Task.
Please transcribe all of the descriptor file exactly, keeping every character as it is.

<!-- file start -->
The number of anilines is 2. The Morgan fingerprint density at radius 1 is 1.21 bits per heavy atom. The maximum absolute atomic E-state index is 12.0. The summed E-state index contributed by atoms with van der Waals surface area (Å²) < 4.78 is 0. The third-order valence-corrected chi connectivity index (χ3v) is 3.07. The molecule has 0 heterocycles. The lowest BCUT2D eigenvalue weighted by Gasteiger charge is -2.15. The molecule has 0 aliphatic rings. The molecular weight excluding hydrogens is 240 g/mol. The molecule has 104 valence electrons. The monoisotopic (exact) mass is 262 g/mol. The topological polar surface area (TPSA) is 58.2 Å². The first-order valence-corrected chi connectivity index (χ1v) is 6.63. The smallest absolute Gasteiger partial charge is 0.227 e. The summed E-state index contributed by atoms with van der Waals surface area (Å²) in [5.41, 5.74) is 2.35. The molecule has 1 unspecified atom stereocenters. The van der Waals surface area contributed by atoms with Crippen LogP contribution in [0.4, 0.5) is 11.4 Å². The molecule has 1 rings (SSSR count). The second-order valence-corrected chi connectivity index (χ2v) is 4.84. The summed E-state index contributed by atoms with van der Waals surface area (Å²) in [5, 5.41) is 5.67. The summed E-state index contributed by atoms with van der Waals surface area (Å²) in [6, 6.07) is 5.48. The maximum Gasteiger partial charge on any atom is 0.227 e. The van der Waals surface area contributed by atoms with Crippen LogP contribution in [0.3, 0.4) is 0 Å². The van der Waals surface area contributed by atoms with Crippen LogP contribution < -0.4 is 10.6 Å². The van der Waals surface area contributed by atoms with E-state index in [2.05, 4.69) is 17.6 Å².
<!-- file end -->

The number of anilines is 2. The Morgan fingerprint density at radius 1 is 1.21 bits per heavy atom. The maximum absolute atomic E-state index is 12.0. The summed E-state index contributed by atoms with van der Waals surface area (Å²) < 4.78 is 0. The third-order valence-corrected chi connectivity index (χ3v) is 3.07. The molecule has 0 heterocycles. The lowest BCUT2D eigenvalue weighted by Gasteiger charge is -2.15. The molecule has 0 aliphatic rings. The molecular weight excluding hydrogens is 240 g/mol. The molecule has 104 valence electrons. The monoisotopic (exact) mass is 262 g/mol. The topological polar surface area (TPSA) is 58.2 Å². The first-order valence-corrected chi connectivity index (χ1v) is 6.63. The smallest absolute Gasteiger partial charge is 0.227 e. The summed E-state index contributed by atoms with van der Waals surface area (Å²) in [5.41, 5.74) is 2.35. The molecule has 1 unspecified atom stereocenters. The van der Waals surface area contributed by atoms with Crippen LogP contribution in [0.4, 0.5) is 11.4 Å². The molecule has 1 rings (SSSR count). The second-order valence-corrected chi connectivity index (χ2v) is 4.84. The summed E-state index contributed by atoms with van der Waals surface area (Å²) in [5, 5.41) is 5.67. The summed E-state index contributed by atoms with van der Waals surface area (Å²) in [6, 6.07) is 5.48. The maximum Gasteiger partial charge on any atom is 0.227 e. The van der Waals surface area contributed by atoms with Crippen LogP contribution in [0.3, 0.4) is 0 Å². The van der Waals surface area contributed by atoms with Crippen LogP contribution < -0.4 is 10.6 Å². The van der Waals surface area contributed by atoms with E-state index in [2.05, 4.69) is 17.6 Å².